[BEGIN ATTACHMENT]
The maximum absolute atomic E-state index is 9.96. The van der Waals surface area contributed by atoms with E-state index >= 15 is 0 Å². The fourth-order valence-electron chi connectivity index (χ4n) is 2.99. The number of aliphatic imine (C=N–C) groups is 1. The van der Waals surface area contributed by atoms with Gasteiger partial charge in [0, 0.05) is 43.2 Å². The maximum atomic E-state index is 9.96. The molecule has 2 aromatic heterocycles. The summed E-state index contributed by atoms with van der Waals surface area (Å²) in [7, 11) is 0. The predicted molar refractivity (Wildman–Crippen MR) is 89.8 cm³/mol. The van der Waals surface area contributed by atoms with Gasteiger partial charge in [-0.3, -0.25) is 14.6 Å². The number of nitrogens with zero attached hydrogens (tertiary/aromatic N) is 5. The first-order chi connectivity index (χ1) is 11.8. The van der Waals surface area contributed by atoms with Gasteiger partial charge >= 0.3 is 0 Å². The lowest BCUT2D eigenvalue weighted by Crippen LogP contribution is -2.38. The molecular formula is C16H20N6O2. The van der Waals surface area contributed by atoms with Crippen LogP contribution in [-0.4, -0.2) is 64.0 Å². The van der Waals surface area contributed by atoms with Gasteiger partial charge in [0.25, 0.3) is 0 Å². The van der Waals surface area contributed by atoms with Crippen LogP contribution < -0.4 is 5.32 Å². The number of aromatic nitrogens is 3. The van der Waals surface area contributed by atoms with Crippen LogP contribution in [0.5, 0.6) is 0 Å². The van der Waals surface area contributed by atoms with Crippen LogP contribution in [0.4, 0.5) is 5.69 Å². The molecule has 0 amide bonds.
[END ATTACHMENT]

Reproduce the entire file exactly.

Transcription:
The maximum absolute atomic E-state index is 9.96. The van der Waals surface area contributed by atoms with E-state index >= 15 is 0 Å². The fourth-order valence-electron chi connectivity index (χ4n) is 2.99. The number of aliphatic imine (C=N–C) groups is 1. The van der Waals surface area contributed by atoms with Gasteiger partial charge in [0, 0.05) is 43.2 Å². The maximum atomic E-state index is 9.96. The molecule has 2 aromatic heterocycles. The summed E-state index contributed by atoms with van der Waals surface area (Å²) in [7, 11) is 0. The predicted molar refractivity (Wildman–Crippen MR) is 89.8 cm³/mol. The van der Waals surface area contributed by atoms with Gasteiger partial charge in [-0.3, -0.25) is 14.6 Å². The number of nitrogens with zero attached hydrogens (tertiary/aromatic N) is 5. The first-order chi connectivity index (χ1) is 11.8. The van der Waals surface area contributed by atoms with Gasteiger partial charge >= 0.3 is 0 Å². The lowest BCUT2D eigenvalue weighted by Crippen LogP contribution is -2.38. The molecular formula is C16H20N6O2. The van der Waals surface area contributed by atoms with Crippen LogP contribution in [-0.4, -0.2) is 64.0 Å². The van der Waals surface area contributed by atoms with Gasteiger partial charge in [0.25, 0.3) is 0 Å². The van der Waals surface area contributed by atoms with Crippen LogP contribution < -0.4 is 5.32 Å². The number of aromatic nitrogens is 3. The van der Waals surface area contributed by atoms with Crippen LogP contribution in [0.5, 0.6) is 0 Å². The van der Waals surface area contributed by atoms with Crippen LogP contribution in [0.4, 0.5) is 5.69 Å². The molecule has 0 amide bonds.